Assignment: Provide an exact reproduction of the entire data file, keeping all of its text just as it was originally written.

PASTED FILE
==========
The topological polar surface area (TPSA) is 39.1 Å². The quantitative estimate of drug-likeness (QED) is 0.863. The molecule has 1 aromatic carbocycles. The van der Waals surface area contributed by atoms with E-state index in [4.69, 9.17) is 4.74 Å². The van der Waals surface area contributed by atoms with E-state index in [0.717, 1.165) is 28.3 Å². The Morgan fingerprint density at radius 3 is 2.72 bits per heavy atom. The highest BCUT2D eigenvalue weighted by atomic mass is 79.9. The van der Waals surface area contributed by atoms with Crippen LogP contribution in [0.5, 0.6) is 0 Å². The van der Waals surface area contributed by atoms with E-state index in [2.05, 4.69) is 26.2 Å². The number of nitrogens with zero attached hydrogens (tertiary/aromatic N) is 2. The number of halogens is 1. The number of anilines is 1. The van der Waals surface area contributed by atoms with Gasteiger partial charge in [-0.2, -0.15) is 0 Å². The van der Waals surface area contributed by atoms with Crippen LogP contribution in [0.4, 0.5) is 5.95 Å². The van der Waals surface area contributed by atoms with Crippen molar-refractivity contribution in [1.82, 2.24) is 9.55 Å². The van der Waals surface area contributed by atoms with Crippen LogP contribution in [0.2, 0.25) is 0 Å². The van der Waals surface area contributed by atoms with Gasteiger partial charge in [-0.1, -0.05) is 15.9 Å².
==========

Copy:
The topological polar surface area (TPSA) is 39.1 Å². The quantitative estimate of drug-likeness (QED) is 0.863. The molecule has 1 aromatic carbocycles. The van der Waals surface area contributed by atoms with E-state index in [4.69, 9.17) is 4.74 Å². The van der Waals surface area contributed by atoms with E-state index in [0.717, 1.165) is 28.3 Å². The Morgan fingerprint density at radius 3 is 2.72 bits per heavy atom. The highest BCUT2D eigenvalue weighted by atomic mass is 79.9. The van der Waals surface area contributed by atoms with Crippen LogP contribution in [0.5, 0.6) is 0 Å². The van der Waals surface area contributed by atoms with E-state index in [2.05, 4.69) is 26.2 Å². The number of nitrogens with zero attached hydrogens (tertiary/aromatic N) is 2. The number of halogens is 1. The number of anilines is 1. The van der Waals surface area contributed by atoms with Gasteiger partial charge in [-0.2, -0.15) is 0 Å². The van der Waals surface area contributed by atoms with Crippen LogP contribution in [0.4, 0.5) is 5.95 Å². The van der Waals surface area contributed by atoms with Crippen molar-refractivity contribution in [1.82, 2.24) is 9.55 Å². The van der Waals surface area contributed by atoms with Crippen LogP contribution in [0.2, 0.25) is 0 Å². The van der Waals surface area contributed by atoms with Gasteiger partial charge in [-0.1, -0.05) is 15.9 Å².